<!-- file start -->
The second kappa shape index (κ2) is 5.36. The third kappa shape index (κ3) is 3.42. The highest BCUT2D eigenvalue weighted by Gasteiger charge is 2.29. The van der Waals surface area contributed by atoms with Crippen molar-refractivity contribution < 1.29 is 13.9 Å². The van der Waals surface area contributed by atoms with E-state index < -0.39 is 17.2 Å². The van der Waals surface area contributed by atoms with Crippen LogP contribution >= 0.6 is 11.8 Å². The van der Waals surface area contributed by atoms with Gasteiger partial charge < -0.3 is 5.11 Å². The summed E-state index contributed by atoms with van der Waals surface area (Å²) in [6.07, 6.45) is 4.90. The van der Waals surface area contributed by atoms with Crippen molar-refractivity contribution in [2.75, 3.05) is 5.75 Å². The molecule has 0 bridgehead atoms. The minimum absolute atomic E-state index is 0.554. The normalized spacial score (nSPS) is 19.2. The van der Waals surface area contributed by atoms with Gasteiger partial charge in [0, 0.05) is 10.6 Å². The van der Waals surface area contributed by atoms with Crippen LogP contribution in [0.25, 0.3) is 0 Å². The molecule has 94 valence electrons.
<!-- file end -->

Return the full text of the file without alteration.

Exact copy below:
The second kappa shape index (κ2) is 5.36. The third kappa shape index (κ3) is 3.42. The highest BCUT2D eigenvalue weighted by Gasteiger charge is 2.29. The van der Waals surface area contributed by atoms with Crippen molar-refractivity contribution < 1.29 is 13.9 Å². The van der Waals surface area contributed by atoms with E-state index < -0.39 is 17.2 Å². The van der Waals surface area contributed by atoms with Crippen LogP contribution >= 0.6 is 11.8 Å². The van der Waals surface area contributed by atoms with Gasteiger partial charge < -0.3 is 5.11 Å². The summed E-state index contributed by atoms with van der Waals surface area (Å²) in [6.07, 6.45) is 4.90. The van der Waals surface area contributed by atoms with Crippen molar-refractivity contribution in [2.75, 3.05) is 5.75 Å². The molecule has 0 bridgehead atoms. The minimum absolute atomic E-state index is 0.554. The normalized spacial score (nSPS) is 19.2. The van der Waals surface area contributed by atoms with Gasteiger partial charge in [0, 0.05) is 10.6 Å². The van der Waals surface area contributed by atoms with Crippen LogP contribution in [0.25, 0.3) is 0 Å². The molecule has 94 valence electrons.